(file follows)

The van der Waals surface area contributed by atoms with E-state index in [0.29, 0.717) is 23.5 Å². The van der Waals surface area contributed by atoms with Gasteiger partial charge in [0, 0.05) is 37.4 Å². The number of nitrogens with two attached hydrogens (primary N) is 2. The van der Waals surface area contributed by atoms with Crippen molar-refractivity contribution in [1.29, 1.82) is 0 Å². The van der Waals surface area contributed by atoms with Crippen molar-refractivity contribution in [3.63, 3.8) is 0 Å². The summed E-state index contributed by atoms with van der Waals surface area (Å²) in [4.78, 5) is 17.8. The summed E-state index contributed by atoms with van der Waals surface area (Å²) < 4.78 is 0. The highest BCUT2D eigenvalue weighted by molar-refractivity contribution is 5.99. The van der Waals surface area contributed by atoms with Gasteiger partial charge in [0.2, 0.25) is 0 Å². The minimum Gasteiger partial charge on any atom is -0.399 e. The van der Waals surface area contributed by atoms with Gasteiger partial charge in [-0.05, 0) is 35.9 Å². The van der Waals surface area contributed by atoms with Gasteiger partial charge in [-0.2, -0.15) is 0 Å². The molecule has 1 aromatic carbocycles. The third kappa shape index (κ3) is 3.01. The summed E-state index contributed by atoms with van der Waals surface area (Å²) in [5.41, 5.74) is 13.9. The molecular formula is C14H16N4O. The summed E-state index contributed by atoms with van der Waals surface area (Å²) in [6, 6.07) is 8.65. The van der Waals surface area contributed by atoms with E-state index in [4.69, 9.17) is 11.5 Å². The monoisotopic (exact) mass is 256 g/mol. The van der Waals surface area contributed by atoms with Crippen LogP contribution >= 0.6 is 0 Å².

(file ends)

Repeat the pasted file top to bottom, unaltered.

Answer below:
The van der Waals surface area contributed by atoms with E-state index in [0.29, 0.717) is 23.5 Å². The van der Waals surface area contributed by atoms with Gasteiger partial charge in [0, 0.05) is 37.4 Å². The number of nitrogens with two attached hydrogens (primary N) is 2. The van der Waals surface area contributed by atoms with Crippen molar-refractivity contribution in [1.29, 1.82) is 0 Å². The van der Waals surface area contributed by atoms with Crippen molar-refractivity contribution in [3.63, 3.8) is 0 Å². The summed E-state index contributed by atoms with van der Waals surface area (Å²) in [4.78, 5) is 17.8. The summed E-state index contributed by atoms with van der Waals surface area (Å²) < 4.78 is 0. The highest BCUT2D eigenvalue weighted by molar-refractivity contribution is 5.99. The van der Waals surface area contributed by atoms with Gasteiger partial charge in [0.2, 0.25) is 0 Å². The minimum Gasteiger partial charge on any atom is -0.399 e. The van der Waals surface area contributed by atoms with Gasteiger partial charge in [-0.05, 0) is 35.9 Å². The van der Waals surface area contributed by atoms with Gasteiger partial charge in [-0.2, -0.15) is 0 Å². The molecule has 1 aromatic carbocycles. The third kappa shape index (κ3) is 3.01. The summed E-state index contributed by atoms with van der Waals surface area (Å²) in [5.41, 5.74) is 13.9. The molecular formula is C14H16N4O. The summed E-state index contributed by atoms with van der Waals surface area (Å²) in [6, 6.07) is 8.65. The van der Waals surface area contributed by atoms with E-state index in [4.69, 9.17) is 11.5 Å². The monoisotopic (exact) mass is 256 g/mol. The van der Waals surface area contributed by atoms with Crippen LogP contribution >= 0.6 is 0 Å².